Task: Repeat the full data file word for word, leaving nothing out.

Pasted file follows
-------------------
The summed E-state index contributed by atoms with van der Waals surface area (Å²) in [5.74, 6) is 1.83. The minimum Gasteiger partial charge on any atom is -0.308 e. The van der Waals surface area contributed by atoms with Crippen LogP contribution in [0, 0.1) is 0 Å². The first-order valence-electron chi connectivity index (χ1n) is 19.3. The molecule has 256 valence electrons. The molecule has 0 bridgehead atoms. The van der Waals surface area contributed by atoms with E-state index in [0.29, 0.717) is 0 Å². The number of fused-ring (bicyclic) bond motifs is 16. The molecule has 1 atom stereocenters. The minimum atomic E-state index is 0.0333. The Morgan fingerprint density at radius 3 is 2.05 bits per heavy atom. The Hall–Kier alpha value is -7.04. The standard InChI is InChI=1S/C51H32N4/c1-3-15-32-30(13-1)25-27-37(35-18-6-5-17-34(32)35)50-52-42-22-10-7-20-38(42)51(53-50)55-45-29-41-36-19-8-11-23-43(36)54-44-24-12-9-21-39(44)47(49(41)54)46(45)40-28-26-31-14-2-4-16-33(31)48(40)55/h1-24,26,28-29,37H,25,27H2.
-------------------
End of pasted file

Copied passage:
The summed E-state index contributed by atoms with van der Waals surface area (Å²) in [5.74, 6) is 1.83. The minimum Gasteiger partial charge on any atom is -0.308 e. The van der Waals surface area contributed by atoms with Crippen LogP contribution in [0, 0.1) is 0 Å². The first-order valence-electron chi connectivity index (χ1n) is 19.3. The molecule has 256 valence electrons. The molecule has 0 bridgehead atoms. The van der Waals surface area contributed by atoms with E-state index in [0.29, 0.717) is 0 Å². The number of fused-ring (bicyclic) bond motifs is 16. The molecule has 1 atom stereocenters. The minimum atomic E-state index is 0.0333. The Morgan fingerprint density at radius 3 is 2.05 bits per heavy atom. The Hall–Kier alpha value is -7.04. The standard InChI is InChI=1S/C51H32N4/c1-3-15-32-30(13-1)25-27-37(35-18-6-5-17-34(32)35)50-52-42-22-10-7-20-38(42)51(53-50)55-45-29-41-36-19-8-11-23-43(36)54-44-24-12-9-21-39(44)47(49(41)54)46(45)40-28-26-31-14-2-4-16-33(31)48(40)55/h1-24,26,28-29,37H,25,27H2.